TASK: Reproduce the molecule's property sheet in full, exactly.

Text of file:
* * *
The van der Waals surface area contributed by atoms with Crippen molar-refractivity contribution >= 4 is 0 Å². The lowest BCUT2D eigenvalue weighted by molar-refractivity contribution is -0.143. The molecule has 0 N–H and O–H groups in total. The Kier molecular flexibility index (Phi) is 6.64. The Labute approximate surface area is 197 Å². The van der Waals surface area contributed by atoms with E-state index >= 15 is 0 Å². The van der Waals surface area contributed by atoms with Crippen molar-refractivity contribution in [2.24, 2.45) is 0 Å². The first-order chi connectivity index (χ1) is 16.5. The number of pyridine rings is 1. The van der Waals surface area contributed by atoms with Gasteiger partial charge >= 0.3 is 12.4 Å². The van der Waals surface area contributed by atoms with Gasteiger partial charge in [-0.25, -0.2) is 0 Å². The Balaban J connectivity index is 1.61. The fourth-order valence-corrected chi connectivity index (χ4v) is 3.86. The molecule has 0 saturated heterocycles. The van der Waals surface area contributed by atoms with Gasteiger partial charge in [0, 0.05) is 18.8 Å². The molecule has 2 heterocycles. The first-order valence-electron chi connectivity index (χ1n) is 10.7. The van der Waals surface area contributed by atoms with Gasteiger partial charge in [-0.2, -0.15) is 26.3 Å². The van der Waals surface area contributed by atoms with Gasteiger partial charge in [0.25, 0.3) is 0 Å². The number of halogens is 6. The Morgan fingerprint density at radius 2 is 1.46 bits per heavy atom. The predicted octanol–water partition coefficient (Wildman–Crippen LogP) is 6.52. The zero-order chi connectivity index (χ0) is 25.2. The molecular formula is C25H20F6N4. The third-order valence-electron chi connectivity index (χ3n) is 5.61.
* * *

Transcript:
The van der Waals surface area contributed by atoms with Crippen molar-refractivity contribution >= 4 is 0 Å². The lowest BCUT2D eigenvalue weighted by molar-refractivity contribution is -0.143. The molecule has 0 N–H and O–H groups in total. The Kier molecular flexibility index (Phi) is 6.64. The Labute approximate surface area is 197 Å². The van der Waals surface area contributed by atoms with E-state index >= 15 is 0 Å². The van der Waals surface area contributed by atoms with Crippen molar-refractivity contribution in [2.24, 2.45) is 0 Å². The first-order chi connectivity index (χ1) is 16.5. The number of pyridine rings is 1. The van der Waals surface area contributed by atoms with Gasteiger partial charge >= 0.3 is 12.4 Å². The van der Waals surface area contributed by atoms with Gasteiger partial charge in [-0.25, -0.2) is 0 Å². The Balaban J connectivity index is 1.61. The fourth-order valence-corrected chi connectivity index (χ4v) is 3.86. The molecule has 0 saturated heterocycles. The van der Waals surface area contributed by atoms with Gasteiger partial charge in [0, 0.05) is 18.8 Å². The molecule has 2 heterocycles. The first-order valence-electron chi connectivity index (χ1n) is 10.7. The van der Waals surface area contributed by atoms with Gasteiger partial charge in [-0.2, -0.15) is 26.3 Å². The van der Waals surface area contributed by atoms with Gasteiger partial charge in [0.25, 0.3) is 0 Å². The number of halogens is 6. The Morgan fingerprint density at radius 2 is 1.46 bits per heavy atom. The predicted octanol–water partition coefficient (Wildman–Crippen LogP) is 6.52. The zero-order chi connectivity index (χ0) is 25.2. The molecular formula is C25H20F6N4. The third-order valence-electron chi connectivity index (χ3n) is 5.61.